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Contribution of CYP2C9 to variability in vitamin K antagonist metabolism

Lookup NU author(s): Professor Ann DalyORCiD, Dr Barry King


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CYP2C9 is the third most important cytochrome P450 (CYP) in terms of number of drugs metabolised. A considerable amount of information on this isoform is now available with respect to its structural biology, the mechanisms by which it can be induced and the existence of a range of variant alleles, which are often functionally significant. CYP2C9 makes a very important contribution to metabolism of vitamin K antagonist anticoagulants, and is the main oxidising enzyme for S-warfarin and S-acenocoumarol as well as contributing to phenprocoumon metabolism. A large number of studies have now shown that CYP2C9 genotype predicts dose requirement for both warfarin and acenocoumarol, with a possible contribution for phenprocoumon. Patients with variant alleles are likely to require a lower dose and may be at risk of overcoagulation and resultant bleeding, especially during the induction phase of therapy. Although CYP2C9 genotype is clearly a predictor of vitamin K antagonist dose requirement, especially in Caucasian populations in whom variant alleles are common, a number of recent studies have shown that age, genotype for the gene encoding the target gene vitamin K epoxide reductase and concomitant drugs are equally important factors in determining dose. There is a need for prospective studies to assess the value of predicting dose requirement on the basis of all these factors, including the CYP2C9 genotype. © 2006 Ashley Publications.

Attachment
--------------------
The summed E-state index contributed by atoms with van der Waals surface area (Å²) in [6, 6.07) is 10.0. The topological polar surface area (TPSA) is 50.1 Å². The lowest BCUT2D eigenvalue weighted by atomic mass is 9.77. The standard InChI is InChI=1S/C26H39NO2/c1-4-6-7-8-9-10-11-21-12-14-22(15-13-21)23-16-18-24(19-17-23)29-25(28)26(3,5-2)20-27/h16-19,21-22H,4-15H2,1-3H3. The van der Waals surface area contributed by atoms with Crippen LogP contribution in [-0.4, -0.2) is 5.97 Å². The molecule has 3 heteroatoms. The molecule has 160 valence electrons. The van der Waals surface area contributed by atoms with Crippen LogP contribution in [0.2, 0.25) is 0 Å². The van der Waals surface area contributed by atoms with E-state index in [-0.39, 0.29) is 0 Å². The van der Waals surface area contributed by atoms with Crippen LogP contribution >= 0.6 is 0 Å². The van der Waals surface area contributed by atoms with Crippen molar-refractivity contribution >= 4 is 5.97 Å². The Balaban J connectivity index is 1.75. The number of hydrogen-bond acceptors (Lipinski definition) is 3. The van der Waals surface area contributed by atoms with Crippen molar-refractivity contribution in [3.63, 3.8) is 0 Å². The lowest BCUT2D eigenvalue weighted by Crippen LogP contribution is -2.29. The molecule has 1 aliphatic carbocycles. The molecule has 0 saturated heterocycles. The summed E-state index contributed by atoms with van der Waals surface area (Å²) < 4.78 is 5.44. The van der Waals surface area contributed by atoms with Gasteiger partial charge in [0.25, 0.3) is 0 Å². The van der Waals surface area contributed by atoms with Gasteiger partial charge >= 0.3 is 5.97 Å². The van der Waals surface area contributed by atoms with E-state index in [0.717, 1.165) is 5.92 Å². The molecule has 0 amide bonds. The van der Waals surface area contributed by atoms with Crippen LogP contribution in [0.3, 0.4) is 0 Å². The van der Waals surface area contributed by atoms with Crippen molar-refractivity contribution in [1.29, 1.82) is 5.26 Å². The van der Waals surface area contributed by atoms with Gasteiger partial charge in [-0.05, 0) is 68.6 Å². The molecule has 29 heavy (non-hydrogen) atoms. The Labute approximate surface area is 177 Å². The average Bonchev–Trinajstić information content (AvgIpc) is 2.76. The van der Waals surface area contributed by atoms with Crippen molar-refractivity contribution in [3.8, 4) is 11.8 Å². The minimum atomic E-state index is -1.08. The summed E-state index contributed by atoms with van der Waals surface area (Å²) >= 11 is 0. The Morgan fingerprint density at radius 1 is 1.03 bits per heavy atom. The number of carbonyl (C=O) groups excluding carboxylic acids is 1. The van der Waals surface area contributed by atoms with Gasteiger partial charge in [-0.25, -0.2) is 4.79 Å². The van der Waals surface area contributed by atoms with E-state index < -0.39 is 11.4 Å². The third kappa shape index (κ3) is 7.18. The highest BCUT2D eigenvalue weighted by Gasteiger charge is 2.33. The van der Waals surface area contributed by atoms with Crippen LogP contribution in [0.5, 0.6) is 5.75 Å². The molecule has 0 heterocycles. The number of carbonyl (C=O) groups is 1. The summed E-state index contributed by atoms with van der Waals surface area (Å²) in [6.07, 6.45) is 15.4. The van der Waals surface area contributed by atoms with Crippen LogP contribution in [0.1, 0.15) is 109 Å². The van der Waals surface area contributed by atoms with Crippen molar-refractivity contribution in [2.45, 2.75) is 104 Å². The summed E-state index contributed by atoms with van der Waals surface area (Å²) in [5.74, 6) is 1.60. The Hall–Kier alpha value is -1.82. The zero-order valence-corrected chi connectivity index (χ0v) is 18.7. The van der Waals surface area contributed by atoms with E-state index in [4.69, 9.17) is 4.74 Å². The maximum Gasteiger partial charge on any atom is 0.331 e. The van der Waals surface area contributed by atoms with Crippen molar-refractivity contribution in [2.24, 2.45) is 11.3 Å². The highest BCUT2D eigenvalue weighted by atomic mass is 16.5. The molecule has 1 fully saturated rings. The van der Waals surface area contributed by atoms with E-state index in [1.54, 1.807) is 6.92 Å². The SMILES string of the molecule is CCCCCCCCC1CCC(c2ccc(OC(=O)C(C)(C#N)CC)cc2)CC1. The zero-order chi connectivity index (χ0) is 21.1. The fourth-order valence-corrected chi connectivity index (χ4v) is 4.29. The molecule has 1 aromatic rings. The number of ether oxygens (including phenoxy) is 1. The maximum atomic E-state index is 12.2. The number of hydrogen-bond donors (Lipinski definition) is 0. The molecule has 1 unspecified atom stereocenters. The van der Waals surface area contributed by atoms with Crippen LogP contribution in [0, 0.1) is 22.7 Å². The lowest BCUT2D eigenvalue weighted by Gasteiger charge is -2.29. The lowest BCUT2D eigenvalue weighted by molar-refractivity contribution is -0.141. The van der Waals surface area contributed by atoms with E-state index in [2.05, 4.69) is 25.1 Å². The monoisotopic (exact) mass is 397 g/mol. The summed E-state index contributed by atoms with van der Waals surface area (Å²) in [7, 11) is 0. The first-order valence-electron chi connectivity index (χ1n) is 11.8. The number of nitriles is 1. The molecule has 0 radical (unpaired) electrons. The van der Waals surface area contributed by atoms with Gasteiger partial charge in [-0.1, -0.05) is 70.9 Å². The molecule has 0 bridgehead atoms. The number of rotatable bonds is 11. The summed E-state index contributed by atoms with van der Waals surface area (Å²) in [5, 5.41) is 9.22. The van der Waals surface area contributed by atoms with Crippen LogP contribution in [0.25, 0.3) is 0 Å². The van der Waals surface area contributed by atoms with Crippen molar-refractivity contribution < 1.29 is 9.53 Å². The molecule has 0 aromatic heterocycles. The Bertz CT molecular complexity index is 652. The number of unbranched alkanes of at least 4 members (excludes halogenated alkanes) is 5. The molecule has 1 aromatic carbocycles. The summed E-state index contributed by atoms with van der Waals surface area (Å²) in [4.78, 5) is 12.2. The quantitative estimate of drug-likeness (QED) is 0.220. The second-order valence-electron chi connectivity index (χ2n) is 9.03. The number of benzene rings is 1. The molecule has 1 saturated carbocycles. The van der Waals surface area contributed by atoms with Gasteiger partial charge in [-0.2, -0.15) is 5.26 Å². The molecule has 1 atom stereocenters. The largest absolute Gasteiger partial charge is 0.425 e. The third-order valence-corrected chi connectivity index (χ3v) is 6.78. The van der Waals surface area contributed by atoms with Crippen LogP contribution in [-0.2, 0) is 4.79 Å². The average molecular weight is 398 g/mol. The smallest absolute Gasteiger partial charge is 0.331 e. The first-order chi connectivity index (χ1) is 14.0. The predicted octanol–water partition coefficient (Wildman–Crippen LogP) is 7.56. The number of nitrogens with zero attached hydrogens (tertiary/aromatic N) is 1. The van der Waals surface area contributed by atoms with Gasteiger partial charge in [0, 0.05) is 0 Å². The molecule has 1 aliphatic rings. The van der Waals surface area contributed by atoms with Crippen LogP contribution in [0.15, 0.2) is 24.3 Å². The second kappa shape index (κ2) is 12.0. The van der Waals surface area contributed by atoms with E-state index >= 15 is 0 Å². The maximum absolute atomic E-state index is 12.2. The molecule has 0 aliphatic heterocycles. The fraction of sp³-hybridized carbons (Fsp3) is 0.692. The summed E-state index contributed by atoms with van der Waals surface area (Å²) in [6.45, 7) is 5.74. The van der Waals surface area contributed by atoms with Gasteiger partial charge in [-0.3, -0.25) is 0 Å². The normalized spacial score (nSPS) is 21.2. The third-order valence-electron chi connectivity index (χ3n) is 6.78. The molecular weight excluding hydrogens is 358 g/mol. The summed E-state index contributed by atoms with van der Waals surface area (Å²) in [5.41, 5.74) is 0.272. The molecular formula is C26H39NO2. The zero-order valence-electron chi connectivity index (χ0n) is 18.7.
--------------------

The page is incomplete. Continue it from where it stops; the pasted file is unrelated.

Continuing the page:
Publication metadata

Author(s): Daly AK, King BP

Publication type: Review

Publication status: Published

Journal: Expert Opinion on Drug Metabolism and Toxicology

Year: 2006

Volume: 2

Issue: 1

Pages: 3-15

ISSN (print): 1742-5255

ISSN (electronic): 1744-7607


DOI: 10.1517/17425255.2.1.3